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Bill Clinton's Plan for World Domination

“So,” he continues, “the Hutus and Tutsis and the Twa, they’re used to working together and living together. While it’s true that they have historically had conflicts and tensions, it’s also true they’ve lived together for very extended stretches without mauling each other.”

More waving. Few responses.

“I say this,” he concludes, “because whether it’s Milosevic and Bosnia or the Hutu leaders here, you can bet your bottom dollar that whenever somebody tells you there’s an inherent religious or ethnic conflict, there’s a politician behind it trying to get power, money, or both.”

Clinton has often said that his failure to intervene in the 1994 Rwandan genocide was one of the greatest regrets of his presidency. Yet as Samantha Power meticulously chronicles in A Problem From Hell, it’s not like he felt any urgency to stop the butchery as it was occurring. During those three-plus months, he never once convened his top advisers to discuss the genocide. On April 8, the State Department held a press conference and mentioned the slaughter in Rwanda, but gave far greater emphasis to its concern over foreign-government bans of Schindler’s List. Power notes that no one, at least back then, made a connection between the two.

Clinton has certainly made that connection today. At lunch with President Paul Kagame, the Tutsi rebel who ultimately ended the butchery, he suggests that perhaps Steven Spielberg could do for the Tutsis what he did for the Jews through the Shoah Foundation—record their stories. Kagame, a surprisingly slight man with intense eyes, seems intrigued. Clinton says he’ll phone Spielberg when he gets back to New York. Then he leaves to do a foundation event on AIDS. “I’m obsessed with this AIDS thing,” he tells a local journalist. “Rwanda is so small that if we can have effective health care here, we can have a model for every country to adopt.”

Clinton, a devout Baptist, actually has a second chance in Rwanda. Eight hundred thousand people here are now infected with HIV—the same number, as it turns out, of victims who were slaughtered in those 100 days. (In fact, that number is so high in part because of all the rapes during the terror.) By helping to ease the nation’s AIDS patients onto anti-retrovirals—there are 12,000 out of an eligible 100,000 currently in treatment—Clinton may help avert another slower, more insidious form of mass extermination. And Ira Magaziner, one of the key players in Clinton’s ill-fated health-care plan, can even give them universal access to badly needed medicine.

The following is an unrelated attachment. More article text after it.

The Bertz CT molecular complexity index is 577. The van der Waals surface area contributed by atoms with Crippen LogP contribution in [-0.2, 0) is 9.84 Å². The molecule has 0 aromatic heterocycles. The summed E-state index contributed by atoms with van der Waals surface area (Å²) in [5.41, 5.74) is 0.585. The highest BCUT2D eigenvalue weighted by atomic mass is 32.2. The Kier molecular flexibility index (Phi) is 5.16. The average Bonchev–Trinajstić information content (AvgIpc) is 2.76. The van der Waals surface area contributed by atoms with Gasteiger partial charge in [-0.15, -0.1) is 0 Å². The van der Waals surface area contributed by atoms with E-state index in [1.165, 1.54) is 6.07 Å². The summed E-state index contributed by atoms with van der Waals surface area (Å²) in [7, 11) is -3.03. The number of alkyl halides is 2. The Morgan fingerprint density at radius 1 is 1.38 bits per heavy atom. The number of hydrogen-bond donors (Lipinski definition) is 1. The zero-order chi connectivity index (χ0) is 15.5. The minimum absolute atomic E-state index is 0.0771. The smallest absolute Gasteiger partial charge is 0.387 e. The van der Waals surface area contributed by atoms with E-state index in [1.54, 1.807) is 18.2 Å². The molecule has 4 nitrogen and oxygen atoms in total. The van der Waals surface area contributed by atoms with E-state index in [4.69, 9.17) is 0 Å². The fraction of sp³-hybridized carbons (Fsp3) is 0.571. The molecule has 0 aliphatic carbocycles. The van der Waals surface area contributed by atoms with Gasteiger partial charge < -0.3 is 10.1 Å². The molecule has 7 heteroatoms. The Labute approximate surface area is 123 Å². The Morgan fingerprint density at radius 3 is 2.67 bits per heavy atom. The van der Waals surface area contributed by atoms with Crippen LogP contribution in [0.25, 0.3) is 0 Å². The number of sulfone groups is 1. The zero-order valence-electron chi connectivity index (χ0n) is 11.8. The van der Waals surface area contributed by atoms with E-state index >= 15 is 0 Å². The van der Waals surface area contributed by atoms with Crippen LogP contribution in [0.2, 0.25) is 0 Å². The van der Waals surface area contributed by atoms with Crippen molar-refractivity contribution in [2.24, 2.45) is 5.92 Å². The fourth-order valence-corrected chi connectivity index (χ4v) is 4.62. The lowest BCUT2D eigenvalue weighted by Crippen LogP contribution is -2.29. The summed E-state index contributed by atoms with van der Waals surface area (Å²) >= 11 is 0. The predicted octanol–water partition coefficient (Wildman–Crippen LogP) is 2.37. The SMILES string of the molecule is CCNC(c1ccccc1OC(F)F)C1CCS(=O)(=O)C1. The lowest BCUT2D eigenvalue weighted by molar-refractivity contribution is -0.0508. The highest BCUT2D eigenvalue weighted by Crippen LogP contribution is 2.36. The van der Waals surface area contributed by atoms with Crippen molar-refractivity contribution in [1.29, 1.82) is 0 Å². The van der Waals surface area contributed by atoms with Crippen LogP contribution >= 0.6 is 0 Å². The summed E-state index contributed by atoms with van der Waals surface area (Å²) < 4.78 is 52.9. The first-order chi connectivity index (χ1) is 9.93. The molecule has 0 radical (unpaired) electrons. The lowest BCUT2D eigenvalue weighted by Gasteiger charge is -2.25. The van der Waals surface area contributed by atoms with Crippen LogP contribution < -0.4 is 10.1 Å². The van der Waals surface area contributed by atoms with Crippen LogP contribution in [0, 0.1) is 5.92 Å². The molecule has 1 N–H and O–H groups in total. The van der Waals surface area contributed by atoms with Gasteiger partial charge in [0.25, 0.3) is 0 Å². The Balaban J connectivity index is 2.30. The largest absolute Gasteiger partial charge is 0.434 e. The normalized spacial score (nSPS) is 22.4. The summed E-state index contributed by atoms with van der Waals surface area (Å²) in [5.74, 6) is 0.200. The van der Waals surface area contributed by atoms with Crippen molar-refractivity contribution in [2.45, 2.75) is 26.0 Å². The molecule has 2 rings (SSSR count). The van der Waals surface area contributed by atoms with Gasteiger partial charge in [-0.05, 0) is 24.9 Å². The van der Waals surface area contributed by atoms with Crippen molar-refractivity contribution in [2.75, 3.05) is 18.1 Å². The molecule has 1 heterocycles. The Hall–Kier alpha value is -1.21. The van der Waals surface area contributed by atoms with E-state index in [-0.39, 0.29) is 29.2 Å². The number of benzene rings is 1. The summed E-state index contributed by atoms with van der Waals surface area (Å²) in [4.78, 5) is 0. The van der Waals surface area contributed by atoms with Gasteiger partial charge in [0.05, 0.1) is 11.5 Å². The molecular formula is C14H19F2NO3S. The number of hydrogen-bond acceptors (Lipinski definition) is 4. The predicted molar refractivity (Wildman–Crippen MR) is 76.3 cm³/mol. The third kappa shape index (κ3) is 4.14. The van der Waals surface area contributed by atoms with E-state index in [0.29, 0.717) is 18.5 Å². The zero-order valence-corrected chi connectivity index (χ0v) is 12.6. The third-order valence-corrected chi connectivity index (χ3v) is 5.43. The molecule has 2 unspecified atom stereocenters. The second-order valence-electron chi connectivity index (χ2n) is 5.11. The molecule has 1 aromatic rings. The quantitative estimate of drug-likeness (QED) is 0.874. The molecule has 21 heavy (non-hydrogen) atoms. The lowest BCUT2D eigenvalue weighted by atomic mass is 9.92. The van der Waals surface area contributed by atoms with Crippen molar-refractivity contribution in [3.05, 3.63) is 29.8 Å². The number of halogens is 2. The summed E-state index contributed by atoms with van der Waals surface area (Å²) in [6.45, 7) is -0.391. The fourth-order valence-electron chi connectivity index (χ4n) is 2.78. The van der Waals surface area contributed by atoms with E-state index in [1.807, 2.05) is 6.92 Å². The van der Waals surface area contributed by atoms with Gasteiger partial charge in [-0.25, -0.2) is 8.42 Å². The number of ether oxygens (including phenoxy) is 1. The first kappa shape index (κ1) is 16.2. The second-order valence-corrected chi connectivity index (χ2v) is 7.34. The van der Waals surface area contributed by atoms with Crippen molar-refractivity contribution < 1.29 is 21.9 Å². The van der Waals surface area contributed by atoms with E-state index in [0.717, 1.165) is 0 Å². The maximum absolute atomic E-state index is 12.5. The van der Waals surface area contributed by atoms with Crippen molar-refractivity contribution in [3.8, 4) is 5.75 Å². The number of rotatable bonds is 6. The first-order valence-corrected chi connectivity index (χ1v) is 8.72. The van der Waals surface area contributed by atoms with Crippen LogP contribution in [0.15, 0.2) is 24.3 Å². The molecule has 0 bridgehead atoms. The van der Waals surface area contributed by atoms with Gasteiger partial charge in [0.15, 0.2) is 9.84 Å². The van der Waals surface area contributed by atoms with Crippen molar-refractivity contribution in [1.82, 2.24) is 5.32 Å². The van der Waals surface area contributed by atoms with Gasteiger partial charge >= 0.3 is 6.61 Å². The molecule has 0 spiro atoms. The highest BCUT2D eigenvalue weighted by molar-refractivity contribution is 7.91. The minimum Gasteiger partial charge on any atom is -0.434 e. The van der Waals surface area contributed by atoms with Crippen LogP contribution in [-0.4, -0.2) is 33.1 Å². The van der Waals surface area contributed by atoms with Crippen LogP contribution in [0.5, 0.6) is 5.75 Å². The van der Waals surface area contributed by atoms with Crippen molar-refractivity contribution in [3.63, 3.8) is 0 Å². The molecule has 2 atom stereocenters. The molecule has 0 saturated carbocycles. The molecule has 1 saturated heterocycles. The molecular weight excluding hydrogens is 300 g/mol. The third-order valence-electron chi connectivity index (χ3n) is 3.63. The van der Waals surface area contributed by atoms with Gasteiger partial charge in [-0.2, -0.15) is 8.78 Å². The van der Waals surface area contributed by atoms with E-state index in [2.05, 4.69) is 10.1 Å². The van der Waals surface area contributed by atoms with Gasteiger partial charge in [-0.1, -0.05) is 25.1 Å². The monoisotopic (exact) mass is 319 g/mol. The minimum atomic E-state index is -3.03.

“In retrospect, I think Clinton didn’t think we’d done enough on AIDS,” Sandy Berger tells me before I leave for Africa. “We increased money on anti-retroviral drugs and NIH research, and we talked about it as a national-security issue at the U.N., but I think, when he left . . . ” He cuts himself off. “You know, when you’re hurtling through the day, you don’t have a lot of time to pause and separate the urgent from the important.”

At the genocide memorial, Clinton and I get out of the car and tour the museum in two different groups. It is, as one would expect, highly moving, so understated in places it’s almost telegraphic—in one room, visitors stand in total darkness and simply listen to the whispered names of the dead. When Clinton emerges, he’s visibly moved. He points to the man who led him through. “That guide?” he says. “He lost his brother and sister-in-law. His aunt lost her husband and six children. He said 76 people in his family died. Seventy-six. And he just . . . does it, you know? He just took me through.”

At the end, when Alexander the Great saw there was nothing left to conquer, he supposedly wept. Clinton doesn’t seem much like a weeper. He seems more like the kind of man who’d throw a conference when business gets slow. “Every time you talk to him, you sense he misses us all sitting around the table,” says Donna Shalala, his former Health and Human Services secretary. “Lots of smart people talking, as opposed to individual conversation.”

If Clinton’s presidency couldn’t quite take us where he wanted us all to go, then his Global Initiative, scheduled for September 15 through 17, will at least allow him to explain where he meant to take us. “He’s very, very good at answering the question of what’s going on, and then connecting it to people,” says Bob Kerrey (who notes, with some regret, that he has not been invited to the CGI—yet). “He’ll say, You’re an auto manufacturer: Here’s what globalism means to you. He’ll notice, Iran’s the only country that’s had the same outcome four straight times in elections. He’ll say, Here’s what’s going on in South Africa. You may disagree with it, but he can answer.” He pauses. “I mean, I haven’t even read the paper today.”